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Woolies’ neighbours losing sleep over drilling

Chris Dobney

People neighbouring the Woolworths store in Station Street, Mullumbimby, say they have been inundated with noise on a daily basis for the past week caused by drilling works at the site.

Echonetdaily reader Heidi, whose property is opposite, says her young children can’t sleep during the day owing to the noise from the drilling and an associated diesel generator.

Heidi said she was also concerned about ‘a whole heap of chemicals’ loaded onto a ute accompanying the rig ‘probably to lubricate the drill’.

She said neighbours had no correspondence from Byron Shire Council that the works were starting or what they were doing.

‘It went on for four days last week until I made a complaint and the drilling stopped.

‘But they rocked up again at 11am today and told me they’re going to be doing for it for two more weeks.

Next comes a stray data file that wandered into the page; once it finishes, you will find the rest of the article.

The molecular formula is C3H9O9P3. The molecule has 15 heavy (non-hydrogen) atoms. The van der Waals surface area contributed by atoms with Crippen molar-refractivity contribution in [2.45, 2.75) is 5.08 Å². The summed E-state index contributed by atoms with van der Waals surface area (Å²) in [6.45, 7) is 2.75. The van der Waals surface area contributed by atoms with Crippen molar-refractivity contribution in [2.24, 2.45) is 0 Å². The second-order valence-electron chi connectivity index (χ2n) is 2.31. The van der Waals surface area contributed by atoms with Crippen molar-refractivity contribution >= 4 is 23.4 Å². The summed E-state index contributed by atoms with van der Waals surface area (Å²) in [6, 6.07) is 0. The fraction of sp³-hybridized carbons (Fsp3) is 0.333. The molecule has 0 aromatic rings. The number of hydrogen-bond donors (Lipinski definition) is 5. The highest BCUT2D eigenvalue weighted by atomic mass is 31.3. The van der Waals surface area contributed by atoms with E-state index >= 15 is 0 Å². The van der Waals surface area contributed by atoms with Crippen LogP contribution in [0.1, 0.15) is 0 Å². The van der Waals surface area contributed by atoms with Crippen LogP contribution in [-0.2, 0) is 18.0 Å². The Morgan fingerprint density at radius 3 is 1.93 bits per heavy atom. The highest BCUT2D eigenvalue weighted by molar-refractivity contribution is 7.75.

‘I have huge concerns about my child, who’s had headaches every day because of the noise. It’s barely 20m from my front door. Council should do something about it – it wouldn’t be hard to put noise buffer around it.’

Additionally, she said, ‘it smells really bad. Apparently a septic pump has died.’

It was a condition of Woolworths’ controversial DA to build in Mullumbimby in 2008 that they install their own sewerage works, given that at the time the town’s new sewerage treatment plant had yet to be commissioned.

However, on this occasion it is not Woolworths that is responsible for the work and the noise but Byron Shire Council itself.

Council’s community infrastructure director Phil Holloway told Echonetdaily the works were associated with ‘an essential upgrade program of Mullumbimby sewerage system’.

‘It is anticipated that the drilling rig will continue in the current location until Wednesday lunchtime,’ he said.

‘The machine will then locate slightly towards the rail line and away from houses, which should then improve the noise and odours.

‘While we apologise for the inconvenience it is causing neighbouring properties, the works are necessary to prevent potential overflows of sewage that could cause environmental damage in times of high wet weather,’ he said.

 


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